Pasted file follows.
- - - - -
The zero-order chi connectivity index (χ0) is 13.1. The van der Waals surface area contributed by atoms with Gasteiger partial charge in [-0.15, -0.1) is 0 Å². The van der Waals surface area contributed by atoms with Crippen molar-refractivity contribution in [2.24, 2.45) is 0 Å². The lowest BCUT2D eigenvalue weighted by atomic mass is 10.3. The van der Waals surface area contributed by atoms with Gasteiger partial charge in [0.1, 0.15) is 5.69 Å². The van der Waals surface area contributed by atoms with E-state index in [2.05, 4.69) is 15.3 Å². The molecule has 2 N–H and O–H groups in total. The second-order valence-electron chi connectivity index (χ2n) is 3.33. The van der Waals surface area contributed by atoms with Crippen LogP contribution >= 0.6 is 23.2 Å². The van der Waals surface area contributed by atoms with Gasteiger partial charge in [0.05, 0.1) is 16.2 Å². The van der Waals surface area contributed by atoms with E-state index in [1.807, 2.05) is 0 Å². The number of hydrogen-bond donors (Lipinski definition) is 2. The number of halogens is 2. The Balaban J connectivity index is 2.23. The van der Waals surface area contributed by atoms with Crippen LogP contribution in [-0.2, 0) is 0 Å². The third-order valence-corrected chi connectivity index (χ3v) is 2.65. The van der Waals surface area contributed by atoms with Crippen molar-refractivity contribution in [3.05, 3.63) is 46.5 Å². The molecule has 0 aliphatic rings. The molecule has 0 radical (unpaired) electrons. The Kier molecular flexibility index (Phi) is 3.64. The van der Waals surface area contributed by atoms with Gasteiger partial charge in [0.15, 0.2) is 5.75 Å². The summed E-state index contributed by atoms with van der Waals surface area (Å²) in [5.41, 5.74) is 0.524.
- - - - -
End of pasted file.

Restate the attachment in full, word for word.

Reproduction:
The zero-order chi connectivity index (χ0) is 13.1. The van der Waals surface area contributed by atoms with Gasteiger partial charge in [-0.15, -0.1) is 0 Å². The van der Waals surface area contributed by atoms with Crippen molar-refractivity contribution in [2.24, 2.45) is 0 Å². The lowest BCUT2D eigenvalue weighted by atomic mass is 10.3. The van der Waals surface area contributed by atoms with Gasteiger partial charge in [0.1, 0.15) is 5.69 Å². The van der Waals surface area contributed by atoms with E-state index in [2.05, 4.69) is 15.3 Å². The molecule has 2 N–H and O–H groups in total. The second-order valence-electron chi connectivity index (χ2n) is 3.33. The van der Waals surface area contributed by atoms with Crippen LogP contribution >= 0.6 is 23.2 Å². The van der Waals surface area contributed by atoms with Gasteiger partial charge in [0.05, 0.1) is 16.2 Å². The van der Waals surface area contributed by atoms with E-state index in [1.807, 2.05) is 0 Å². The number of hydrogen-bond donors (Lipinski definition) is 2. The number of halogens is 2. The Balaban J connectivity index is 2.23. The van der Waals surface area contributed by atoms with Crippen LogP contribution in [-0.2, 0) is 0 Å². The third-order valence-corrected chi connectivity index (χ3v) is 2.65. The van der Waals surface area contributed by atoms with Crippen molar-refractivity contribution in [3.05, 3.63) is 46.5 Å². The molecule has 0 aliphatic rings. The molecule has 0 radical (unpaired) electrons. The Kier molecular flexibility index (Phi) is 3.64. The van der Waals surface area contributed by atoms with Gasteiger partial charge in [0.15, 0.2) is 5.75 Å². The summed E-state index contributed by atoms with van der Waals surface area (Å²) in [5.41, 5.74) is 0.524.